More than a simple piece of jewelry, an engagement ring is a symbol of a promise, a vow to marry and a pledge of eternal love. The ring has been used for thousands of years to signify the betrothal between a man and woman.
The Egyptian Pharaohs are believed to be the first to use a ring to signify eternity. With no beginning and no end, the circular ring was meant to reminder the wearer of the neverending nature of the circle of life and love.
Ancient Romans used the ring to symbolize betrothal, and the ring stood as a type of marriage contract. While the earliest rings were fashioned from iron, gold engagement rings became the norm amongst Romans by the 2nd century, and the practice was soon taken up by Christians.
Over time, gems were added to the rings and by Medieval Times it was common practice for betrothal rings to be set with rubies, sapphires or other gems. One of the first recorded diamond engagement rings was given in 1477 by Archduke Maximilian of Austria to Mary of Burgundy, with the wedding ceremony taking place just 24 hours after the engagement ceremony.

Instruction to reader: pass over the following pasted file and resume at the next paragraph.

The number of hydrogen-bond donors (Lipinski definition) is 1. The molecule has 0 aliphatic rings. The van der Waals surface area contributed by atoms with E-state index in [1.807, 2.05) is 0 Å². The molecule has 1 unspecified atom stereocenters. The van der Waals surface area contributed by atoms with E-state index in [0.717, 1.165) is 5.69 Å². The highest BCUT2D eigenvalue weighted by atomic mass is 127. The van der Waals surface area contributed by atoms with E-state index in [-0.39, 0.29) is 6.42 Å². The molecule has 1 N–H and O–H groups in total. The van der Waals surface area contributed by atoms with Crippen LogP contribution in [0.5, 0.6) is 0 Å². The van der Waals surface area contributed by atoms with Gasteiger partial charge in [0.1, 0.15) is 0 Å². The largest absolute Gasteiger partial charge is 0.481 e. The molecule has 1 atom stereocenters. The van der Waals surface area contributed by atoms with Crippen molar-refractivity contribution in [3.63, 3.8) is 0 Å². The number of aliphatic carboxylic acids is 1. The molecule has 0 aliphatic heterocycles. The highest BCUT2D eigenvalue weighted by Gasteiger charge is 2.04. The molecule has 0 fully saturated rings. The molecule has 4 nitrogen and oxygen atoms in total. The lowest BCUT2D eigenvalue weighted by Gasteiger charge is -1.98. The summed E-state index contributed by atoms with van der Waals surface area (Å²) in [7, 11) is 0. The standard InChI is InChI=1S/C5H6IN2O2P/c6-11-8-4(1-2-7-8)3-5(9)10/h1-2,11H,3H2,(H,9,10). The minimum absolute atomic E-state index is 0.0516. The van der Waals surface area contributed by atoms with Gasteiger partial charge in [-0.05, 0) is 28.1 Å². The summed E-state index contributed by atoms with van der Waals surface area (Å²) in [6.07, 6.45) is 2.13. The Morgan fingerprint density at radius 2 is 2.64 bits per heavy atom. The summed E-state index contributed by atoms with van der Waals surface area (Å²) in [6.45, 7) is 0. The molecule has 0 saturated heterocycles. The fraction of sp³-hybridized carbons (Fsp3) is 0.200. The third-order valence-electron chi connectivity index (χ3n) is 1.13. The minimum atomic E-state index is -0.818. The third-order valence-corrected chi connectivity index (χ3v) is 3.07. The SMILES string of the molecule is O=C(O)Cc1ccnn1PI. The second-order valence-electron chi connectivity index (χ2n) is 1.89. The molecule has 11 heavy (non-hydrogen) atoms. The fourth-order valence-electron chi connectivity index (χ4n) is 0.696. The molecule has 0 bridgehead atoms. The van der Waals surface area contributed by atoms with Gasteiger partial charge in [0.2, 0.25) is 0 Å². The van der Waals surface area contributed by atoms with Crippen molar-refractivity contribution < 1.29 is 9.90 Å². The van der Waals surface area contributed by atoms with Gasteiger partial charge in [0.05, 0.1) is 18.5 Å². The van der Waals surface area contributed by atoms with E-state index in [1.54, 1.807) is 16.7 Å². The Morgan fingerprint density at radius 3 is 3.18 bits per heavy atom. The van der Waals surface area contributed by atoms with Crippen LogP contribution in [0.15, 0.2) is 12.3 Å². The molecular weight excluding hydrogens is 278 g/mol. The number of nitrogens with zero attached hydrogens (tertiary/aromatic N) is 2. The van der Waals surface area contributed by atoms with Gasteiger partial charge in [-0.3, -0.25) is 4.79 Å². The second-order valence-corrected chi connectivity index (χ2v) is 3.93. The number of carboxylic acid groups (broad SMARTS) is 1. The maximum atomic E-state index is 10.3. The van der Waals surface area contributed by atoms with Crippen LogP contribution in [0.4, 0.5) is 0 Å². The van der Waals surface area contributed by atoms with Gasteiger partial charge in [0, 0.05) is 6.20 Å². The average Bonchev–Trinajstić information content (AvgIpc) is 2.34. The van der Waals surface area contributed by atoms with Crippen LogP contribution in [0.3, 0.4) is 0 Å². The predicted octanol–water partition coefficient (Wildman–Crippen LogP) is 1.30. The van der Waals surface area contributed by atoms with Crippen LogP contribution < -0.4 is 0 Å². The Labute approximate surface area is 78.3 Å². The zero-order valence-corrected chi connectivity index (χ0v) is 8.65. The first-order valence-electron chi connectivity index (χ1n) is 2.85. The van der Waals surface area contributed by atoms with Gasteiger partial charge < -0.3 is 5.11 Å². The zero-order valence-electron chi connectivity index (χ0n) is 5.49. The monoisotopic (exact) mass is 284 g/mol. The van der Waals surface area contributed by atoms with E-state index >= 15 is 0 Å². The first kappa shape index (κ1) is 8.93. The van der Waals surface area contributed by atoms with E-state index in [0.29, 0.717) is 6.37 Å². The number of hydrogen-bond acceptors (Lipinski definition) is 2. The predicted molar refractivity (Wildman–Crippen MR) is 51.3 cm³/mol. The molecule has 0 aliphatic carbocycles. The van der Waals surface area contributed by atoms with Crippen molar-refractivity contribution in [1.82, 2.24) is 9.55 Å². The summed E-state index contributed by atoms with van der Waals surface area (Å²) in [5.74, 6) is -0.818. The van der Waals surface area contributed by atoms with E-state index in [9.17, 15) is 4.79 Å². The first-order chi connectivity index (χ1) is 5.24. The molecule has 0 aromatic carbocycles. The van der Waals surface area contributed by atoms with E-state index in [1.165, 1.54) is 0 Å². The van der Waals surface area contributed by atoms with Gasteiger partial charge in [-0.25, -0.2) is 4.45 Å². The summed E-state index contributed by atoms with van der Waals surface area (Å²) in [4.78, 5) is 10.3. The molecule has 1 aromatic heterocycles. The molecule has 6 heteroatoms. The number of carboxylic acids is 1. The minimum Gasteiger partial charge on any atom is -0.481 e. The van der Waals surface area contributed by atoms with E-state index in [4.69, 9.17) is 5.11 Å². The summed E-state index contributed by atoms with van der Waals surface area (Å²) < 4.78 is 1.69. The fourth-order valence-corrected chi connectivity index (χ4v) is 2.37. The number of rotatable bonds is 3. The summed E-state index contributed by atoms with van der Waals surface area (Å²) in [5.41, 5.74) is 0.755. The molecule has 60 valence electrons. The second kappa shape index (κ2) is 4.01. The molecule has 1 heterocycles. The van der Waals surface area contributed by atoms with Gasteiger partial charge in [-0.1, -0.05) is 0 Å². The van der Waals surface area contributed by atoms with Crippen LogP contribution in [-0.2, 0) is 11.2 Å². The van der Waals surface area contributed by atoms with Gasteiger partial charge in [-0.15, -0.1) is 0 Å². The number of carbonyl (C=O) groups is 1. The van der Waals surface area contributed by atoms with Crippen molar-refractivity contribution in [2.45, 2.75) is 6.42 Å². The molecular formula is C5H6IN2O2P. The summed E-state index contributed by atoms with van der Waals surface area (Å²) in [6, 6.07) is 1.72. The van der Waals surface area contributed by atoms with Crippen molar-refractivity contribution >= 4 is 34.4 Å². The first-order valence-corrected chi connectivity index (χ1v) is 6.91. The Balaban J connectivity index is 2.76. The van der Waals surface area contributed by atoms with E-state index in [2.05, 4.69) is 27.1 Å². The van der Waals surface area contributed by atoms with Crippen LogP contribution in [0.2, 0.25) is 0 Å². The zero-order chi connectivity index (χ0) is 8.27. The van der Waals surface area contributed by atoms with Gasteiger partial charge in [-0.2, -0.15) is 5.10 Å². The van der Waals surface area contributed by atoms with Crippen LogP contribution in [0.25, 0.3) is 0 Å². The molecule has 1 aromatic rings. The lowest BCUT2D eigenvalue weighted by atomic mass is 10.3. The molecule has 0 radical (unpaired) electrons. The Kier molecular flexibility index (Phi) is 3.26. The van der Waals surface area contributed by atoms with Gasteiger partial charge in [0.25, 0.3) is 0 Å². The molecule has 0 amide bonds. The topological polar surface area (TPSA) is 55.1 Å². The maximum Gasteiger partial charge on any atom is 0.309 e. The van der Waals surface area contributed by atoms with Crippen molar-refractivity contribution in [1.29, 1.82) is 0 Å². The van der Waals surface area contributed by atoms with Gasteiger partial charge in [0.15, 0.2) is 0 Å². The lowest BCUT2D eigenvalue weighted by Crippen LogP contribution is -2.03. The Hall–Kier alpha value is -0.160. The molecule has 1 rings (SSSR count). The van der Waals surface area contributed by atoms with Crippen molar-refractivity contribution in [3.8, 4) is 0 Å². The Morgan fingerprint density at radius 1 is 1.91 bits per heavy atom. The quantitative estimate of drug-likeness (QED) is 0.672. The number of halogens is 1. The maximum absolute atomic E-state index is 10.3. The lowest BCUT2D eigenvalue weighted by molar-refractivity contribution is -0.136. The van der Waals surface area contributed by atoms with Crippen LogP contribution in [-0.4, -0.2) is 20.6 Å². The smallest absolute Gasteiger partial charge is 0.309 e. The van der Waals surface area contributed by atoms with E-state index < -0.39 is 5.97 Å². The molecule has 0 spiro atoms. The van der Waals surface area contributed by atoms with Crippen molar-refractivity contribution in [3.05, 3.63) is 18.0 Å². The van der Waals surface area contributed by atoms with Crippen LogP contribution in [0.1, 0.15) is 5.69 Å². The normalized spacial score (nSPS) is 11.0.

At that time, jewelers did not know how to properly cut a diamond, the hardest known gem, so they were used in their natural crystal shape. By the end of the 1400s the first facet was cut into a diamond.
In the 1700s a rich vein of diamonds was discovered in Brazil, making diamond jewelry easier to obtain. It became the fashion for wealthy women to go to balls and galas literally dripping in diamonds.
During the industrial revolution, people who had never had much disposable income found themselves rolling in dough, resulting in more and more people purchasing costly jewelry. In 1870 a rich supply of diamonds was discovered in Africa, and the stone became more accessible than ever before.
In the 20th century Tiffany Jewelers rocked the jewelry world with an innovation in diamond settings. Until that point, diamonds were usually set into the rings, so that only the top of the stone showed. Tiffany set the diamond so that it was raised above the surface of the ring and held in place with six prongs. This allowed the stone to better catch and reflect light, maximizing the diamond’s sparkle, and giving a better view of the entire diamond. The practice was quickly adopted by other jewelers, and today this is the standard setting for diamond solitaire engagement rings.